ai:sight Annual Volume 2023

In an exclusive interview conducted for ai:sight, Berryman shared his insights on the successful deployment of artificial intelligence (AI) at scale and the sustained value it brings over time. How do you balance short-term wins and long-term strategic goals when building an analytics roadmap? Y ou need to have balance in your pipeline. W hat I mean by that is sometimes you need to deliver short - term wins to earn the right to go after long - term strategic goals. Y ou want to enable rapid experimentation, demonstrate your capability and brand, and create attractive financial returns in an area important to the organi z ation. W hat ' s important to reali z e is that even if you have long - term initiatives in your pipeline, it ' s still essential to brea k them down into short - term milestones to demonstrate measurable progress. In D ecision Analytics, we brea k down our initiatives into two - or three - wee k sprints. How can businesses maintain an agile and adaptable analytics j ourney that responds effectively to changing mar k et dynamics and evolving business needs? the long - term ambitions of the AI pro j ect. W e have a separate 'S wat ' team designed to go after these urgent, short - term re q uests and enable rapid experimentation. T his, teamed with our close collaboration with multiple partners, gives us the scalability and fl exibility to meet demands rapidly. It ' s also important to recogni z e that urgent re q uests will always come up – these need to be balanced carefully with What measures do you implement to ensure the ongoing optimization and maintenance of AI systems to prevent value erosion and maximize long-term value realization? strategy of a particular business. T hey ' re also responsible for translating what we can deliver into a language the business understands. T here is one common thread that features in every pro j ect we wor k on, though – and that ' s the need to connect to business strategy and business outcomes first, which drives the initiatives we focus on. W e have engagement leaders aligned by business & functional area who identify how advanced analytics can help accelerate the vision and T he businesses we support have varied degrees of maturity in many different industries. S ome are much more sophisticated than others ; some employ data scientists, others don ' t. T his means we need an agile operating model to adapt to that – because there is no one - si z e - fits - all approach . O ne of the misconceptions is that most value comes from the minimum viable product ( M VP ) development. S o, you ' ve got a problem, and then build an AI solution to solve it.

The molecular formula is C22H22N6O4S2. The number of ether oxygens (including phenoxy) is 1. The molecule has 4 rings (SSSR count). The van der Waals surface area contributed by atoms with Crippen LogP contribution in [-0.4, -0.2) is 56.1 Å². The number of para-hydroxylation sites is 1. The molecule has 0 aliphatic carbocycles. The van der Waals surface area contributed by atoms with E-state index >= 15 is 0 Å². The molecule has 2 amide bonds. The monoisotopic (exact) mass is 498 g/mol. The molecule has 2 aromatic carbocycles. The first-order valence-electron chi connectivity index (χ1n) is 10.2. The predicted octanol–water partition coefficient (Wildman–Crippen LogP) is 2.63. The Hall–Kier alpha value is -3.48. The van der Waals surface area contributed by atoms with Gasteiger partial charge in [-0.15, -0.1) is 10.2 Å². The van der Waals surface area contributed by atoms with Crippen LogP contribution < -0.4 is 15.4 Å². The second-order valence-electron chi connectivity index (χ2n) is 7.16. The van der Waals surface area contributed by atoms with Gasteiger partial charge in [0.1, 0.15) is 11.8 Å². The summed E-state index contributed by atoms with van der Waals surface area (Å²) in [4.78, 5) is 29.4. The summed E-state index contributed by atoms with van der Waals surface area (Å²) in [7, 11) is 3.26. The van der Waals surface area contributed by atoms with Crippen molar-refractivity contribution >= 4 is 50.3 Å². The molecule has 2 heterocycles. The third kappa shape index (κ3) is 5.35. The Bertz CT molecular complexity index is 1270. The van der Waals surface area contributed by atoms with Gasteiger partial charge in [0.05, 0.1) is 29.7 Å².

How do you address the ethical considerations and potential biases when deploying AI at scale to prevent value erosion and maintain fairness? T o prevent value erosion, we need the ability to monitor what ' s put into production. S o, after production, there ' s a crucial step: monitoring the outcomes. W e have a separate team that monitors business outcomes while k eeping a close eye on data q uality and the performance of models. If we are not achieving business outcomes, then there ' s a problem. W e need to pic k up business process changes before they occur and identify when something isn ' t wor k ing. But this is the easier part. In my opinion, the last mile generates most of the value – the adoption phase — integrating the insights into the business process and scaling and sustaining this over time. It ' s also important to involve end users in the AI development process from the beginning to the ideation and scoping stages. If you don ' t do this, the danger is that you build a solution that no one wants or uses, wasting time and money. There's a lot of discussion around generative AI today. What should businesses consider when deciding whether to deploy these solutions? essential to have humans involved so that they can highlight these sorts of issues. W e also follow a tried - and - tested framewor k developed by the Institute of E thical AI and M achine L earning. T hese are important considerations. S ay you wanted to create a model to detect whether a student enrolled in a data science program will get an A. If the class consists of 90% boys, then the model is li k ely to predict that males are more li k ely to be successful. T his is because of bias in the population sample. S o, it ' s important to remove the demographic that is causing the bias. T his is why it ' s G enerative AI seems to have attracted more attention than anything else I ' ve seen in the realm of AI, so we are using that as a catalyst to facilitate conversations around more general AI. Because what most people don ' t reali z e is that generative AI seldom operates in isolation. D on ' t be surprised if it only ma k es up 10% of a pro j ect ; the other 90% is traditional AI. Businesses also need to consider the privacy and security of their data when employees start using generative AI solutions. F or example, third party managed platforms can provide a secure tenant in a secure environment. T his connection means that prompts entered into the solution are not shared for the training of the model – which means we can use it securely. T hat said, if you employ 3 0 , 000 people, you can ' t stop them from entering information into a generative AI solution from their phone, for example. S o, the best thing we can do in this situation is to educate people about the dangers of entering private data in a public environment.

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